Monday, October 17, 2011
The avalanche of advertising that assaults us daily often uses, in a fragmented, shredded form, some of civilization's greatest achievements. We respond to these fragments because even these bits carry a great freight of two thousand years of our civilization's sensibilities. Here is one, often stripped into parts, that we rarely get to hear in its entirety;
Bach Cello Suite 1.
Bach Cello Suite 1.
Tuesday, October 11, 2011
Saturday, October 8, 2011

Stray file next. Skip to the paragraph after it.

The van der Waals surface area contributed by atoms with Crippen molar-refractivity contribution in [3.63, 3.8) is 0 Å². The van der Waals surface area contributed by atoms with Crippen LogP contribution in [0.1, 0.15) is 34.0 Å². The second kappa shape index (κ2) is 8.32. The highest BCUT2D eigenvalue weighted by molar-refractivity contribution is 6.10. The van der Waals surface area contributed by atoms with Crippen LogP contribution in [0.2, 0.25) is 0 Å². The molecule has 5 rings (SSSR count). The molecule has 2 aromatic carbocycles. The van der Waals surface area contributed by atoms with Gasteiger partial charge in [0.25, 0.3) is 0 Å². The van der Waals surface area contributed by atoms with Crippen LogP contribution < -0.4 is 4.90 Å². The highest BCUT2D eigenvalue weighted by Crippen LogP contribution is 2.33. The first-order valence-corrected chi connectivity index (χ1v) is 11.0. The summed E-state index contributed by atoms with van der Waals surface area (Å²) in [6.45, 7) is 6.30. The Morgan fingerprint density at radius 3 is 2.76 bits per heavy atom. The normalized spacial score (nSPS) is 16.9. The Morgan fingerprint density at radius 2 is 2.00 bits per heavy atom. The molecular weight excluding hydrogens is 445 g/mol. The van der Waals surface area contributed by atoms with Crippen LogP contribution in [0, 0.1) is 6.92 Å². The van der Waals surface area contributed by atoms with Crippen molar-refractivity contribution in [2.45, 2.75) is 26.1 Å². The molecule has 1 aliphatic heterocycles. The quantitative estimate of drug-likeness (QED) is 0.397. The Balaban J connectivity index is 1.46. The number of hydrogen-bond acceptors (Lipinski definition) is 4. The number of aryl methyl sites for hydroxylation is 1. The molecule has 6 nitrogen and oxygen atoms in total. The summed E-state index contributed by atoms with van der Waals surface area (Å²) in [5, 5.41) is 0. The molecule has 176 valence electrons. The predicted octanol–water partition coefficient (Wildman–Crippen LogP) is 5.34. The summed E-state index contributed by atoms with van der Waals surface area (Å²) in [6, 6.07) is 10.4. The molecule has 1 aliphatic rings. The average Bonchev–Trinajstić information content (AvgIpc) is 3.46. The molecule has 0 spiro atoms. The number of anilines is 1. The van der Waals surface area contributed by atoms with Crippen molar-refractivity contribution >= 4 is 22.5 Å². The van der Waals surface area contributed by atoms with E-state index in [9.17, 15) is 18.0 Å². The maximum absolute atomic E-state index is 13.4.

Last night's pressure leak was just a loose connection, and I fixed it this morning. I then connected the electrical system, pressurized the breathing gas / suit inflation system, and turned on the master power switch. All well! The new pressure regulator works beautifully and is much easier to control, right down to even finer than 1psi increments. Pressing the inflator button on the suit worked to send gas to the suit (on the right, with the pressure restraint garment pulled aside from the connection for now) and the electrics turned on a small 'cockpit' light (on a foot-long snake neck) to help illuminate the instruments, and the voltmeter displayed the battery charge. Power is flowing through the main breaker without loss of amps downstream, and the oral-nasal mask breathing system worked to inhale breathing gas from the tank and then purge exhaled gas out the appropriate hose. It all works. Now, back to the last adjustments of the pressure restraint garment, which means more sewing, which I can only do once I get my hands on some large sailmaking needles; I finally broke the last of mine last week. This was the last one remaining from the set that Dad bought for me before the sailing raft expedition back in 1998-1999. So - very close to the full suit test, and I'm looking for people to help with that, which will include one suit manager, one power/gas system manager and one person to shoot stills and video.